National Collegiate Honors Council


Date of this Version

Spring 2002


Published in Journal of the National Collegiate Honors Council 3:1, Spring/Summer 2002. Copyright © 2002 by the National Collegiate Honors Council.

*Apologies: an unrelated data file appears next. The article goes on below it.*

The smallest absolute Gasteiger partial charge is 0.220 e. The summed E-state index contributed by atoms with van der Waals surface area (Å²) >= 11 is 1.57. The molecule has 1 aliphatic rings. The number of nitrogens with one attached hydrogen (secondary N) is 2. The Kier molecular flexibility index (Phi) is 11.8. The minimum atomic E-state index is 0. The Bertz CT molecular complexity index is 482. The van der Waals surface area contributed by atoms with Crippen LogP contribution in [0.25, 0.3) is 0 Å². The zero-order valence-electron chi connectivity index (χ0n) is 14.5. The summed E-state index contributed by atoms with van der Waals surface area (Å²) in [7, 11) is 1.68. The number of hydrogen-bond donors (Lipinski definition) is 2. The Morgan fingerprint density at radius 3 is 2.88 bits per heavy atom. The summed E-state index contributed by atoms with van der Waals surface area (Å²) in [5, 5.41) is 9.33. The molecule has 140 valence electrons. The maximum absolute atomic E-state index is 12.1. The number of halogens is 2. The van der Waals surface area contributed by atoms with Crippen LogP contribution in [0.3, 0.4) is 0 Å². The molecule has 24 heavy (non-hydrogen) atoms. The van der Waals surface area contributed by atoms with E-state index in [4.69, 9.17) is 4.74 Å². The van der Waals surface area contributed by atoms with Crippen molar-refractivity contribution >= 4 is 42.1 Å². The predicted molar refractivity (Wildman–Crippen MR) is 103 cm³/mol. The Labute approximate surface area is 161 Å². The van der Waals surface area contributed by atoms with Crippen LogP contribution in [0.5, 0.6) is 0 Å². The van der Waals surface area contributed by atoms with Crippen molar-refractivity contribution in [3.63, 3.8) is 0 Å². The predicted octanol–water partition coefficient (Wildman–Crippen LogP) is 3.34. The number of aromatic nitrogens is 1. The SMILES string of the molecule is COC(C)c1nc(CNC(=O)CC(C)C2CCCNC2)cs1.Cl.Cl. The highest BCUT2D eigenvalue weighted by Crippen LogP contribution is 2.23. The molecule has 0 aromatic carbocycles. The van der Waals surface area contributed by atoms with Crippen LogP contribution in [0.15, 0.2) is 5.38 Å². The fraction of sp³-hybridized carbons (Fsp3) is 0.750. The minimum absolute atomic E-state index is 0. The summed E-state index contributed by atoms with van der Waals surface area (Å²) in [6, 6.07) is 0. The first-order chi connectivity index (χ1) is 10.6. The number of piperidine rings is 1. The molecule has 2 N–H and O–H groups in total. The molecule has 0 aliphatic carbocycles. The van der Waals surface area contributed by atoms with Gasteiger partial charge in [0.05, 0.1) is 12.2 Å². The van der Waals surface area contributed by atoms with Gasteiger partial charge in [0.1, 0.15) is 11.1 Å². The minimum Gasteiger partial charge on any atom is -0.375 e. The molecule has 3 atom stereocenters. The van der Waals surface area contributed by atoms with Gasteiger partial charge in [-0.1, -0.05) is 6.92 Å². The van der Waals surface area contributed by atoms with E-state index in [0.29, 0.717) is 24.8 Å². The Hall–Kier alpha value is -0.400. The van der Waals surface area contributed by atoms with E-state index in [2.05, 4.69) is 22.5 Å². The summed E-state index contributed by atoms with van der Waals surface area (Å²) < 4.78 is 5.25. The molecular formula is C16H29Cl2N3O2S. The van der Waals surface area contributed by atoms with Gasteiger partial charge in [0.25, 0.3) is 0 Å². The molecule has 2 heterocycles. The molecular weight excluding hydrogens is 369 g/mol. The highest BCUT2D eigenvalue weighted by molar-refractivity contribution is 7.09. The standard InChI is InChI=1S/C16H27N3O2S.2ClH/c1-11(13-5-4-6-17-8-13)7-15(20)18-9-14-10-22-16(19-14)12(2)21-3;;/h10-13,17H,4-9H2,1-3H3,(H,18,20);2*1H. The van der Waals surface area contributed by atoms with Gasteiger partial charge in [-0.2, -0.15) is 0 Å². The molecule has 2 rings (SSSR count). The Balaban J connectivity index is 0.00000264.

When Sam Schuman and Anne Ponder recruited Chris Dahl and me to join them in developing an “Undergraduate Summit” which might bring together representatives of the major higher education associations, they billed our roles as “conversation starters.” I hope our remarks do just that, not offering fixed conclusions but sparking conversation among those who’ve joined us at the table in Chicago and among those who might become acquainted with the Summit later on. It is more than the accident of friendship that brought us together to get a larger conversation underway. Though all four of us are now leading college and university campuses of different kinds, we came from Honors program backgrounds, and this has colored our thoughts and perhaps even explains why we believe that a broader conversation about undergraduate education today is important. Ostensibly, Honors programs (or, increasingly, “colleges”) are meant to enrich, to challenge, and to meet the differing needs for intellectual stimulation among the members of diverse student bodies. But I think that few of us who have been involved in Honors education have failed to observe that in too many instances they seem intended to “salvage” the quality of an undergraduate degree for a fortunate minority—to provide (for at least those chosen and electing to take part) engaged, participatory learning, close interaction with “real” professors, intellectual community, and opportunities to try a hand at independent scholarship. Where this is, in fact, the case, it is a sad commentary on the state of a baccalaureate education—where it takes a “special” program to deliver to some students what ought to be in the experience of all. To note this takes nothing away from the dedicated Honors program administrators and faculty who conduct the programs. It only recognizes that in such settings they are swimming against the tide in their home institutions rather than with it, beating against the current for the best of reasons.